2012 Vanderbilt Preview – Defense
Vanderbilt CB Trey Wilson
Vanderbilt CB Trey Wilson
Posted Jul 25, 2012

CollegeFootballNews.com 2012 Preview - Vanderbilt Commodore Defense

Vanderbilt Commodores

Preview 2012 - Defense

- 2012 Vanderbilt Preview | 2012 Vanderbilt Offense
- 2012 Vanderbilt Defense | 2012 Vanderbilt Depth Chart

What You Need To Know: The defense finished 18th in the nation and allowed just 21.62 points per game, but it was inconsistent. Defensive coordinator Bob Shoop did a brilliant job improving the a defense that finished last in the SEC two years ago, and he has more work to do again losing four irreplaceable stars in linebacker Chris Marve, end Tim Fugger and defensive backs Sean Richardson and Casey Hayward. The bigger problem is a schedule with better passing teams to deal with, but there’s enough experience in the defensive backfield to get by. Rob Lohr is among the nation’s best linemen, working at tackle but potentially seeing time on the outside, and there’s upside with Walker May a great-looking pass rushing option. Chase Garnham and Archibald Barnes are good-looking linebackers, but the depth is thin.

Returning Leaders
Tackles: Archibald Barnes, 59
Sacks: Rob Lohr, 5
Interceptions: Trey Wilson, 3

Star of the defense: Senior DT Rob Lohr
Player who has to step up and be a star: Junior SS Javon Marshall
Unsung star on the rise: Junior LB Chase Garnham
Best pro prospect: Lohr
Top three all-star candidates: 1) Lohr, 2) Garnham, 3) LB Archibald Barnes
Strength of the defense: Tackles, Starting Linebackers
Weakness of the defense: Back Seven Depth, Teams With A Real Offense

Defensive Line

The run defense did a terrific job last season mostly because the interior was sound, 6-4, 290-pound senior Rob Lohr should’ve taken off early for the NFL, but instead he’ll be a great anchor who grew into his own last year both as an interior pass rusher and a run stopper making 41 tackles with five sack and 11.5 tackles for loss. He has great size and a quick first step to go along with a non-stop motor. While he might not be big and bulky, he makes plays.

Lohr is the star up front, but 6-2, 285-pound senior Cole Nichter is coming off a good season of his own making 26 tackles with a sack. While he’s athletic and quick, he became more of a plugger in the rotation. Now the starting job is all his, even though he’ll once again move around with several tackle options getting their chances to keep the interior fresh.

Gone is top sacker Tim Fugger at one end, but junior Walker May is a dangerous prospect who went from being a scout team superstar to a solid all-around defender making 30 tackles with three sacks and 4.5 tackles for loss. At 6-5 and 245 pounds he looks the part and is 100% back to normal after a leg problem two years ago. He has the potential to be an all-star if he turns it loose and becomes the big-time pass rusher everyone expects him to become.

6-0, 250-pound senior Johnell Thomas isn’t built like a speed end, but he’s tremendously quick making 26 tackles with two sacks and four tackles for loss as part of the rotation. He’s not going to be dominant like May could be, but he has the motor and the experience to be a steady producer. He’ll be backed up by sophomore Kyle Woestmann, a 6-3, 250-pound pass rusher who fought through injuries to show decent potential making eight tackles. Fast and athletic, he has the look and the talent to grow into a key part of the line.

There should be a nice rotation in the inside with 6-4, 300-pound sophomore Barron Dixon the biggest option with the most size of any of the tackles. He only made three tackles, but he’s going to play a bigger role working behind Nichter, while 6-2, 290-pound junior Jared Morse and 6-1, 298-pound sophomore Vince Taylor will see plenty of action depending on where Lohr plays. Taylor made 12 tackles and 1.5 tackles for loss in his debut while Morse made eight tackles and two tackles for loss in his limited time.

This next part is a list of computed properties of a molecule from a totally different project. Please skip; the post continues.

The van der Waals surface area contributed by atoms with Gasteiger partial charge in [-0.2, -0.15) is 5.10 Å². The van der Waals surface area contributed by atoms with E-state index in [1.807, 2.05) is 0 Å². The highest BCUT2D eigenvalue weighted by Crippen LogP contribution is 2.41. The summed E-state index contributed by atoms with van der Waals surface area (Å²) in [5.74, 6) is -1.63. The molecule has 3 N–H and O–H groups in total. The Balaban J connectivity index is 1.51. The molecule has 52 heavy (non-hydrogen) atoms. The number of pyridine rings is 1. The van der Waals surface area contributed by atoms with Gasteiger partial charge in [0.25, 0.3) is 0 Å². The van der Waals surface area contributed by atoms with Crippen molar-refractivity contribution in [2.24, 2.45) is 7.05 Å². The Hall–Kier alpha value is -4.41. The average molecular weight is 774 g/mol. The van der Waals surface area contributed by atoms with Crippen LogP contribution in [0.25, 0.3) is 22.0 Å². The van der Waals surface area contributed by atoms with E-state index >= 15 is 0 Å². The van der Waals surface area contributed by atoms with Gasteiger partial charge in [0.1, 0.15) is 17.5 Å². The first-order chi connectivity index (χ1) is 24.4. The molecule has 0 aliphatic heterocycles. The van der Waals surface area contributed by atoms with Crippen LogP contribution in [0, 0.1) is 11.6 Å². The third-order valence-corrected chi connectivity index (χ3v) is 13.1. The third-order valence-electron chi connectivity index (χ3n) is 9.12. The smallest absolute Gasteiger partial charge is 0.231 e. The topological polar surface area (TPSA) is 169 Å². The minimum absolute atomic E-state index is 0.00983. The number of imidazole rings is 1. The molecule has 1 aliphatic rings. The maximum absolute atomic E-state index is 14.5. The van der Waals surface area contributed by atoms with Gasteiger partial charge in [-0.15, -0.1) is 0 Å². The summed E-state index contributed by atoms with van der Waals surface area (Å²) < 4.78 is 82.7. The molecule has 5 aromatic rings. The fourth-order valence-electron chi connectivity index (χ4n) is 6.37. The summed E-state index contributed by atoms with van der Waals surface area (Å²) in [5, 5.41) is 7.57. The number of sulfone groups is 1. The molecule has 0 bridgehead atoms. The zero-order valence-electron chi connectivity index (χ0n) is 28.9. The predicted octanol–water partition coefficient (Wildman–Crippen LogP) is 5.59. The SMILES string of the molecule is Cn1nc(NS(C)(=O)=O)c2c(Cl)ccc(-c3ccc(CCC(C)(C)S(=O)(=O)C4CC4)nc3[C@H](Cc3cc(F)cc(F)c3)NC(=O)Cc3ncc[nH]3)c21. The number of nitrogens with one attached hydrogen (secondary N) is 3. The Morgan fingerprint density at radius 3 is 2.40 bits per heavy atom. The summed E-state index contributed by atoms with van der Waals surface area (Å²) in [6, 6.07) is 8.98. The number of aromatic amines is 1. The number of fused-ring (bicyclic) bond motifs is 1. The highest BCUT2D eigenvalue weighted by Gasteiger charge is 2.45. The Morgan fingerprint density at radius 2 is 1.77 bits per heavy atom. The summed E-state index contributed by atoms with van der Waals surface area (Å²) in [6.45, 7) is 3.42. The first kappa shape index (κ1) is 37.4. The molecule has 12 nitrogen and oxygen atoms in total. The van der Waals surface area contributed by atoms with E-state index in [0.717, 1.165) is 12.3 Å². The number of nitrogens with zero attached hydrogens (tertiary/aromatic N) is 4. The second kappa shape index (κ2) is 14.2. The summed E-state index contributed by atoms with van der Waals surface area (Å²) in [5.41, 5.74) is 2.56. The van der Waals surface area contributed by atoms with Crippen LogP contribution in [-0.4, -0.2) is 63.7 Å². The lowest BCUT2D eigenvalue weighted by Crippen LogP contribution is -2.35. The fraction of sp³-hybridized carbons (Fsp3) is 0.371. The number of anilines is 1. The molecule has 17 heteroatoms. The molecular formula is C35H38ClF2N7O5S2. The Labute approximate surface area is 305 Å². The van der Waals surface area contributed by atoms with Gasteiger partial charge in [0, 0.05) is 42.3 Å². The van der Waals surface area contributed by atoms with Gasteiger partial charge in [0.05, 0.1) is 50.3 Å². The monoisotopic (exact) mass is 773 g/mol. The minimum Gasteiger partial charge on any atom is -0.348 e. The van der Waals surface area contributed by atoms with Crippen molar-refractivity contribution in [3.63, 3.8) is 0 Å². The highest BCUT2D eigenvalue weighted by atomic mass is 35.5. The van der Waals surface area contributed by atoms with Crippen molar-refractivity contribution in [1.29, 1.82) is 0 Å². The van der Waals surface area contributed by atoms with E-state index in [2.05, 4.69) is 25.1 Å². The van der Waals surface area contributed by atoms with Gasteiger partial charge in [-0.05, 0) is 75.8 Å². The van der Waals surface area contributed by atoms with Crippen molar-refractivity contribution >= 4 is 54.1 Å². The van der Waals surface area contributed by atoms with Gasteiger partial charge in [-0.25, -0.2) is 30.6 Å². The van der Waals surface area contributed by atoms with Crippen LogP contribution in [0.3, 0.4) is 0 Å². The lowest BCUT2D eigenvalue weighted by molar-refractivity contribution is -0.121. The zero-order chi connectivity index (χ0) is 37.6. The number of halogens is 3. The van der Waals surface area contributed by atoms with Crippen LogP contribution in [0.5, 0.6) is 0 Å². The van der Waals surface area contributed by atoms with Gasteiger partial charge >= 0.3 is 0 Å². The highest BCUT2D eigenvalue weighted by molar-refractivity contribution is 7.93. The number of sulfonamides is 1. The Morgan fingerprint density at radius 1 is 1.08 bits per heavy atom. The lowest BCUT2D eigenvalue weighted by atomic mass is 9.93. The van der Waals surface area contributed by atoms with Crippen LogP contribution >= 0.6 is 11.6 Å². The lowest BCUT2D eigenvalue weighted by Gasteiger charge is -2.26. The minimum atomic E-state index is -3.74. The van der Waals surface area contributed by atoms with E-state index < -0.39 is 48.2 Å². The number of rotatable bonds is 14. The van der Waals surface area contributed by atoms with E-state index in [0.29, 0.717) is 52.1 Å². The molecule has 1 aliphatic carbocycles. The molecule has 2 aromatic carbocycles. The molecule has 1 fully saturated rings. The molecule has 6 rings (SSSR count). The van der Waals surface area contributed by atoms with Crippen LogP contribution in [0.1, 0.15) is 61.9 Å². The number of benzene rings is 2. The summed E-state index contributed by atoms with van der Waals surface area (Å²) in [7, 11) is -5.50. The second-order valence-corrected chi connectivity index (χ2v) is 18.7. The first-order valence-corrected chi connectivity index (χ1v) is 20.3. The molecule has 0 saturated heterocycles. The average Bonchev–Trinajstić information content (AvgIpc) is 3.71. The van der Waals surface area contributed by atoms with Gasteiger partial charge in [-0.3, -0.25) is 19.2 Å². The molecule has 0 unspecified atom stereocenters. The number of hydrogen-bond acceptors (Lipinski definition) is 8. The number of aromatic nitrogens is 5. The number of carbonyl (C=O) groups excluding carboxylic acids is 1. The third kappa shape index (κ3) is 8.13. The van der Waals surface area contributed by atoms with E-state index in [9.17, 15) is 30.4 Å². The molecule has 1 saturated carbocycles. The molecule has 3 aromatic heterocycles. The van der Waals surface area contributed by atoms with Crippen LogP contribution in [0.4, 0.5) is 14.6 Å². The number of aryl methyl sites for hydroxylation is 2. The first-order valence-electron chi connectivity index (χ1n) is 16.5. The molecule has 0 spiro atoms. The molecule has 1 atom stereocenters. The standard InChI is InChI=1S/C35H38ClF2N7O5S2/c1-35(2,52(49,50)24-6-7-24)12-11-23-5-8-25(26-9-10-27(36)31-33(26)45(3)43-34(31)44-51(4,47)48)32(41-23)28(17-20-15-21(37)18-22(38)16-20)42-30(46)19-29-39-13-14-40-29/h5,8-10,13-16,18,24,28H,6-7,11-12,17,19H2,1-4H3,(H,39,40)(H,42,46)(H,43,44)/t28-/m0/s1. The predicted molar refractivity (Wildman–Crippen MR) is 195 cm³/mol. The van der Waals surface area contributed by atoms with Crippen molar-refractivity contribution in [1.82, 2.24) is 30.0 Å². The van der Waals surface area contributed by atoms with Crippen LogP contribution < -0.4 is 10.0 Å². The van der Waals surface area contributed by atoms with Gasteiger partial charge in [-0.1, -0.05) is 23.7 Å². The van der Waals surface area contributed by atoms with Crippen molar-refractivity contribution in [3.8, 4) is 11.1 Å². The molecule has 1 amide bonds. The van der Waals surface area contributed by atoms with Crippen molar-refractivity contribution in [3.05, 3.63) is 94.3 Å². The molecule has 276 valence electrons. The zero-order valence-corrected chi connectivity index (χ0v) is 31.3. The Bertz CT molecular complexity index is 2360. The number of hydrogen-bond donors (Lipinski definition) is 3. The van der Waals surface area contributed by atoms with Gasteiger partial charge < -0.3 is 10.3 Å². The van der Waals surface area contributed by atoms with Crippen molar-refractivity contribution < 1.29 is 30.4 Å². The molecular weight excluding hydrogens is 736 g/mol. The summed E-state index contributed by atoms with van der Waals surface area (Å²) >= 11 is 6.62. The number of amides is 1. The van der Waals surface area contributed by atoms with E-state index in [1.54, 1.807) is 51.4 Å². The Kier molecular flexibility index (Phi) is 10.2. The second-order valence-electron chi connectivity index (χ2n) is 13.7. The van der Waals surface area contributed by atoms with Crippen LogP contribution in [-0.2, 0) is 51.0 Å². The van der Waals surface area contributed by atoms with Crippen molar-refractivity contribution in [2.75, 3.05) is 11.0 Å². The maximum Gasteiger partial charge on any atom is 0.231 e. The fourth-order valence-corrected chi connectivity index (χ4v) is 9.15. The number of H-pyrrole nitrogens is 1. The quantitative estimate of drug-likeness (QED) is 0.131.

Watch Out For … Lohr seeing time at end. The Commodores are deep enough at tackle to be able to move Lohr to the outside and make him a big, tough option against the run. The line can get very big, very fast.
Strength: Tackles. Lohr and Nichter are restaurant-quality SEC defensive tackles who can hold up against anyone, while Morse, Taylor and Dixon are terrific prospects ready to work in the rotation.
Weakness: End depth. Losing Fugger will hurt, but all will be fine if May steps up his game. Thomas is okay, not elite, and it would be nice if Woestmann steps up and becomes a star.
Outlook: The line should be excellent. This is one of the team’s more experienced areas with the potential for a good rotation and lots of production against the run. With no LSU or Alabama on the schedule, the line won’t have to deal with any elite offensive fronts and should avoid getting flattened.
Unit Rating: 7


Gone is Chris Marve, the tough playmaker and leader who led the team with 91 tackles and finished his career with 397 stops. Two starters are back with junior Chase Garnham moving over from the weakside to Marve’s spot in the middle where he should be one of the team’s stars. This offseason he showed he has star potential as he took on a leadership role the back seven needs. At 6-3 and 234 pounds he has good size and excellent athleticism, moving like a defensive back, making 51 tackles with two sacks and 5.5 tackles for loss despite having a stomach injury.

With Garnham moving, 6-4, 232-pound senior Archibald Barnes should do more on the weakside after starting most of last season and finishing with 59 stops with two sacks and 4.5 tackles for loss. Part defensive end and part outside linebacker, he has the speed and drive to become a pass rusher from either side with an uncanny knack to always be around the ball.

6-1, 210-pound junior Karl Butler is a speedy strongside defender coming in from the secondary to add more flash to the unit. While he’s better suited for the weakside, he can handle himself against the run and he should be able to hold up without a problem. After getting his feet wet last year at linebacker he should be ready to do far more after making 27 tackles.